The agents implemented into the simulation are divided into two groups according to their behavior. The amount of money to divide inside the ultimatum game is fixed at 100.00 €. The first group acts in a selfish way, that is, their proposals are always generated randomly under the 50% of the amount of money to split (more in detail, their proposals range from 35.00€ to 45.00€). Conversely, the second group behaves in the opposite way: in-deed, altruistic agents bid higher, even over the half of initial amount of money (par-ticularly, proposals randomly range from 45.00€ to 55.00€). Each agent is endowed with: a random willingness to pay (WTP), accordingly to the behavior of the agent; a minimum of money that the agent would accept in the ulti-matum game (willingness to accept; WTA). The latter is fixed equally for all agents and it is alterable by the user through the interface tab of the program. The interface tab allows also to change the percentage of altruistic agents to be generated (from 0% to 100%).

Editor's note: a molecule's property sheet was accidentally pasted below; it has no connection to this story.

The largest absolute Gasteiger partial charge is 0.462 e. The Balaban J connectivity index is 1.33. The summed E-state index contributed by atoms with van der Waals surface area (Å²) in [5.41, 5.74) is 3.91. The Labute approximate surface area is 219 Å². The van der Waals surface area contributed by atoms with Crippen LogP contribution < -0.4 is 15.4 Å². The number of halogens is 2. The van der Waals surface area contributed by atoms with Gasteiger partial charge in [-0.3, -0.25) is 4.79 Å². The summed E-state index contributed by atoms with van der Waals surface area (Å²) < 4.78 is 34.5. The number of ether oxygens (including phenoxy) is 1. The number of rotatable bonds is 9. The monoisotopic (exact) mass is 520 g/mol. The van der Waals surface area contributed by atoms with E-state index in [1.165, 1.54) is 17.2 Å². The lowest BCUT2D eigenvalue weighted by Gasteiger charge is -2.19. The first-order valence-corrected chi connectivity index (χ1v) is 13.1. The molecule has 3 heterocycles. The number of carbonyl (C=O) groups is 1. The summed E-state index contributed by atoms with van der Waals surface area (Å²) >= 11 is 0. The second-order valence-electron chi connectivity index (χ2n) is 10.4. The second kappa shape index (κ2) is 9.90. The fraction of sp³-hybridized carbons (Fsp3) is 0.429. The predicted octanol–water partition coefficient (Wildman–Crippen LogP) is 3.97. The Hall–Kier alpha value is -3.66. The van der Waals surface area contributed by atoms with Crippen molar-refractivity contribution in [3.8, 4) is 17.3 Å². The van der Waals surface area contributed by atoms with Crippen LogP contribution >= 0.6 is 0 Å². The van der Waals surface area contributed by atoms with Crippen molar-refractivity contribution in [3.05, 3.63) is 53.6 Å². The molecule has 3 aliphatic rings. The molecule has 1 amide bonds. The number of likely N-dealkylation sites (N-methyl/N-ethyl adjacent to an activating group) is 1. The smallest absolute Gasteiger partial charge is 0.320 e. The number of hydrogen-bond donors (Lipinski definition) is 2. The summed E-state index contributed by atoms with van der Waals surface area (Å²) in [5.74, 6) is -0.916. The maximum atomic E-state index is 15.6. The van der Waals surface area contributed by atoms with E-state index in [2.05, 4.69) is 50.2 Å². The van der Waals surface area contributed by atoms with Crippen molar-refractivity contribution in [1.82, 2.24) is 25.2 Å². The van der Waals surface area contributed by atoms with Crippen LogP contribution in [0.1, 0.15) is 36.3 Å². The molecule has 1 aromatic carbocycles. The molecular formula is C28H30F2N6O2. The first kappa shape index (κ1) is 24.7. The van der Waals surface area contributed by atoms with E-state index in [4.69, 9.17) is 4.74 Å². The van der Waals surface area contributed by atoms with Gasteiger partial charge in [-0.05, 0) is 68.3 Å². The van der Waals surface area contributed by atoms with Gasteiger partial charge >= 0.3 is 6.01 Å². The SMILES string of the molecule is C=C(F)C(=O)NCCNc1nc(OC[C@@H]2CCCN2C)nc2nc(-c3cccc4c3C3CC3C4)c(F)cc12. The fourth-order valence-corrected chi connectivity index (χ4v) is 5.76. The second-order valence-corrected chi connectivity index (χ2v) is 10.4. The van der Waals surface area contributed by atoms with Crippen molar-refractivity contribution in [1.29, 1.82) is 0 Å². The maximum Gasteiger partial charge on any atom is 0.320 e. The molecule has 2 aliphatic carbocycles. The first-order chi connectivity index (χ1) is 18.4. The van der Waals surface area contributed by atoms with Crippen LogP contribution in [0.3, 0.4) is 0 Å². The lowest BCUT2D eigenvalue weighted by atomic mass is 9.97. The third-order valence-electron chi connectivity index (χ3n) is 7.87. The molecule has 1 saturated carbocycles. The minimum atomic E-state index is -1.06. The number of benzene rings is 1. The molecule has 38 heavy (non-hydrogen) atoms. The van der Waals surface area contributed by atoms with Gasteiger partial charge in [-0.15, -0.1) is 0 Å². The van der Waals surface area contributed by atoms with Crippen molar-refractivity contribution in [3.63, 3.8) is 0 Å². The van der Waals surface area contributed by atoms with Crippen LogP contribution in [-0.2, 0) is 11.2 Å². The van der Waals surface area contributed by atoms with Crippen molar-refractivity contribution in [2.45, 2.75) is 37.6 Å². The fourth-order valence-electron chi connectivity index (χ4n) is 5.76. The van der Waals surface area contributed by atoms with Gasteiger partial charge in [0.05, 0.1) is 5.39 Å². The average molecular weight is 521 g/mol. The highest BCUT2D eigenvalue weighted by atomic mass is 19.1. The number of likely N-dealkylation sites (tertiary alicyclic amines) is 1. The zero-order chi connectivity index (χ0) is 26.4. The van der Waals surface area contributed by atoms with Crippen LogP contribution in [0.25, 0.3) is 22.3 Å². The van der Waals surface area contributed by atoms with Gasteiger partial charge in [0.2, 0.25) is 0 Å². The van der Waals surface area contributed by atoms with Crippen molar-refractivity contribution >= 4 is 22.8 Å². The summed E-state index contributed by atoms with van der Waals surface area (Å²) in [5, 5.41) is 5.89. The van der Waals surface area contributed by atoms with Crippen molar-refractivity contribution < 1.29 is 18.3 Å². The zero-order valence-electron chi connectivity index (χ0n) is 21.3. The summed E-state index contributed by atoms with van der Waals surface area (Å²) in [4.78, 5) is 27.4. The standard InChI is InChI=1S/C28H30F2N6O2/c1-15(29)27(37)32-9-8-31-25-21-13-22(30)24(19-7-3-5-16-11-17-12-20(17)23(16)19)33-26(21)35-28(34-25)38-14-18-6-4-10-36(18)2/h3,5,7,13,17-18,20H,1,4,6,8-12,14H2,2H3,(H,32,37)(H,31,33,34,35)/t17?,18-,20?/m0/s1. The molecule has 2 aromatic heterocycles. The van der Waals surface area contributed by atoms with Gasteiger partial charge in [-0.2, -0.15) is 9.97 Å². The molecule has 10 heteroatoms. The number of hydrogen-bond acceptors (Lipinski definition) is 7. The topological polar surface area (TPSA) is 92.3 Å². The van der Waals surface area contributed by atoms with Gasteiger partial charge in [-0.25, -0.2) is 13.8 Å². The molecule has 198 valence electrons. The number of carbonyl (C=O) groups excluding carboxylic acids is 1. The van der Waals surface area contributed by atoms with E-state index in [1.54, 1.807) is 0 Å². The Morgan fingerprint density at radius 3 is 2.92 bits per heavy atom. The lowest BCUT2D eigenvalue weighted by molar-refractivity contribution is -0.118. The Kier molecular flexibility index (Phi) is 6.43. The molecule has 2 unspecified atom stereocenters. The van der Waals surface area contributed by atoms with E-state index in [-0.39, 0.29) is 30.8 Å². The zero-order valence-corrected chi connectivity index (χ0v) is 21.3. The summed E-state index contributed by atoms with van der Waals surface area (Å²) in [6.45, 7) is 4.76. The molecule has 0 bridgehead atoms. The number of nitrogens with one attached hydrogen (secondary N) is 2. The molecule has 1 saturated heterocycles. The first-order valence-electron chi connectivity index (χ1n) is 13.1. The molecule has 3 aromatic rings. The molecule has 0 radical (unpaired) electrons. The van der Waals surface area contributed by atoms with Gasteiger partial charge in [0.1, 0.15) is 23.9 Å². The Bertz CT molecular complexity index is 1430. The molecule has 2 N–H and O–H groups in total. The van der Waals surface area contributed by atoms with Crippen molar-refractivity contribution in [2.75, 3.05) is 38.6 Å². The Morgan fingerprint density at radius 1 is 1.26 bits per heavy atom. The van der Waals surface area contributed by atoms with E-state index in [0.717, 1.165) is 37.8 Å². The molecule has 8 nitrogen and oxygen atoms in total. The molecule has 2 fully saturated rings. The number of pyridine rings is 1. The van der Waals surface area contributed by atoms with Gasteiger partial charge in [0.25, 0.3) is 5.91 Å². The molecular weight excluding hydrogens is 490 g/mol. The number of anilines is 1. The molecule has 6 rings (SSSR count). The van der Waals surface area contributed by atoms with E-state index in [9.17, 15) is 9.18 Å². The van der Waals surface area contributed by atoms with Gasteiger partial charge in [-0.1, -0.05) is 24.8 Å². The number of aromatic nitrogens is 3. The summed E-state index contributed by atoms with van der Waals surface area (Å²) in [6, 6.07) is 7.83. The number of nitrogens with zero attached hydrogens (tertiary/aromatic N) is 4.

The program does not taken into account learning behaviors based on players experience or the changing of the initial amount of money to split, given that, as reported by Camerer (2003), the studies which exploited the UG showed only small effects for these factors. However, the agents’ behavior could be retrieved inside the procedure called “initBehav”: this is the part of the program that (more than others) could be rewritten in order to provide different and complex behaviors to agents, leaving unaltered the “engine” of the simulation which works on the iteration of the ultimatum game.